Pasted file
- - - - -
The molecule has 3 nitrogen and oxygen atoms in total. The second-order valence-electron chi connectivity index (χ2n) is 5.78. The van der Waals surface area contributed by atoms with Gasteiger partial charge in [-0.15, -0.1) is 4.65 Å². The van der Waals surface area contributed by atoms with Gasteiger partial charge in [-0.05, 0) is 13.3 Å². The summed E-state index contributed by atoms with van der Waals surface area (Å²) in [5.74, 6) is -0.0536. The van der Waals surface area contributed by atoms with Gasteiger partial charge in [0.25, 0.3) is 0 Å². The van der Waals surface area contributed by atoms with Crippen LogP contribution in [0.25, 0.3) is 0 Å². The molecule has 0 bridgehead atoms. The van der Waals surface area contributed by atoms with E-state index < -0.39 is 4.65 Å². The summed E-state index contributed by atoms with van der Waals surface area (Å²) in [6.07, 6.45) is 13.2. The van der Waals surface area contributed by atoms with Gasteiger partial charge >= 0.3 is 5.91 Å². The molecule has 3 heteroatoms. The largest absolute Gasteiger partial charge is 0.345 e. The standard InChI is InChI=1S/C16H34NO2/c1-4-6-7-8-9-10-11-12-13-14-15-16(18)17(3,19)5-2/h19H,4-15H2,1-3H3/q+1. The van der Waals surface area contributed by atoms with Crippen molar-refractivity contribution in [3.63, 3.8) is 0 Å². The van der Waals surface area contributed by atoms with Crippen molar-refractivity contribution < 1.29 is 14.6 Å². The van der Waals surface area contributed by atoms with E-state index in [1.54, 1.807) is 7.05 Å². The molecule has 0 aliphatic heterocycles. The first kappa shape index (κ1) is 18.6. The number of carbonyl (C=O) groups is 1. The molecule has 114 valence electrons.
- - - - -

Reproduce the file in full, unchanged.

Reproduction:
The molecule has 3 nitrogen and oxygen atoms in total. The second-order valence-electron chi connectivity index (χ2n) is 5.78. The van der Waals surface area contributed by atoms with Gasteiger partial charge in [-0.15, -0.1) is 4.65 Å². The van der Waals surface area contributed by atoms with Gasteiger partial charge in [-0.05, 0) is 13.3 Å². The summed E-state index contributed by atoms with van der Waals surface area (Å²) in [5.74, 6) is -0.0536. The van der Waals surface area contributed by atoms with Gasteiger partial charge in [0.25, 0.3) is 0 Å². The van der Waals surface area contributed by atoms with Crippen LogP contribution in [0.25, 0.3) is 0 Å². The molecule has 0 bridgehead atoms. The van der Waals surface area contributed by atoms with E-state index < -0.39 is 4.65 Å². The summed E-state index contributed by atoms with van der Waals surface area (Å²) in [6.07, 6.45) is 13.2. The van der Waals surface area contributed by atoms with Gasteiger partial charge >= 0.3 is 5.91 Å². The molecule has 3 heteroatoms. The largest absolute Gasteiger partial charge is 0.345 e. The standard InChI is InChI=1S/C16H34NO2/c1-4-6-7-8-9-10-11-12-13-14-15-16(18)17(3,19)5-2/h19H,4-15H2,1-3H3/q+1. The van der Waals surface area contributed by atoms with Crippen molar-refractivity contribution in [3.63, 3.8) is 0 Å². The van der Waals surface area contributed by atoms with Crippen molar-refractivity contribution < 1.29 is 14.6 Å². The van der Waals surface area contributed by atoms with E-state index in [1.54, 1.807) is 7.05 Å². The molecule has 0 aliphatic heterocycles. The first kappa shape index (κ1) is 18.6. The number of carbonyl (C=O) groups is 1. The molecule has 114 valence electrons.